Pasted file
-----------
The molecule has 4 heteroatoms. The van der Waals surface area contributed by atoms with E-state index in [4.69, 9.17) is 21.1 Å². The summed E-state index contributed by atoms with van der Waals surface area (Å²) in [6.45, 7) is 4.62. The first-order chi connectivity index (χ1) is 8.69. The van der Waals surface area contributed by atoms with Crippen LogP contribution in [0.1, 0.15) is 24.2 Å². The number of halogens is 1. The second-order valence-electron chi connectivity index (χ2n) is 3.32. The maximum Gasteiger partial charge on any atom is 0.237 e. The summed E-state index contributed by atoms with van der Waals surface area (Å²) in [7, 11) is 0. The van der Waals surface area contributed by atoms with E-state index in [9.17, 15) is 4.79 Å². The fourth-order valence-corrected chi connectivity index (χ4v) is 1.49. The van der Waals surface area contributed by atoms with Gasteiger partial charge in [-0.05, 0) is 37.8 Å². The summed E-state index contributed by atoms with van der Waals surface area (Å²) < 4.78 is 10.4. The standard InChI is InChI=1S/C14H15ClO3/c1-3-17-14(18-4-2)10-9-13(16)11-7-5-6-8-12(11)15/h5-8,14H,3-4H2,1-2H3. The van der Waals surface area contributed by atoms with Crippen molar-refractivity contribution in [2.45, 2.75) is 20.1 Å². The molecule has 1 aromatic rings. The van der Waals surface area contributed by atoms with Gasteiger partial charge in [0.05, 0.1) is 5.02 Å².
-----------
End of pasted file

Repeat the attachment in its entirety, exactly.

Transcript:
The molecule has 4 heteroatoms. The van der Waals surface area contributed by atoms with E-state index in [4.69, 9.17) is 21.1 Å². The summed E-state index contributed by atoms with van der Waals surface area (Å²) in [6.45, 7) is 4.62. The first-order chi connectivity index (χ1) is 8.69. The van der Waals surface area contributed by atoms with Crippen LogP contribution in [0.1, 0.15) is 24.2 Å². The number of halogens is 1. The second-order valence-electron chi connectivity index (χ2n) is 3.32. The maximum Gasteiger partial charge on any atom is 0.237 e. The summed E-state index contributed by atoms with van der Waals surface area (Å²) in [7, 11) is 0. The van der Waals surface area contributed by atoms with E-state index in [9.17, 15) is 4.79 Å². The fourth-order valence-corrected chi connectivity index (χ4v) is 1.49. The van der Waals surface area contributed by atoms with Gasteiger partial charge in [-0.05, 0) is 37.8 Å². The summed E-state index contributed by atoms with van der Waals surface area (Å²) < 4.78 is 10.4. The standard InChI is InChI=1S/C14H15ClO3/c1-3-17-14(18-4-2)10-9-13(16)11-7-5-6-8-12(11)15/h5-8,14H,3-4H2,1-2H3. The van der Waals surface area contributed by atoms with Crippen molar-refractivity contribution in [2.45, 2.75) is 20.1 Å². The molecule has 1 aromatic rings. The van der Waals surface area contributed by atoms with Gasteiger partial charge in [0.05, 0.1) is 5.02 Å².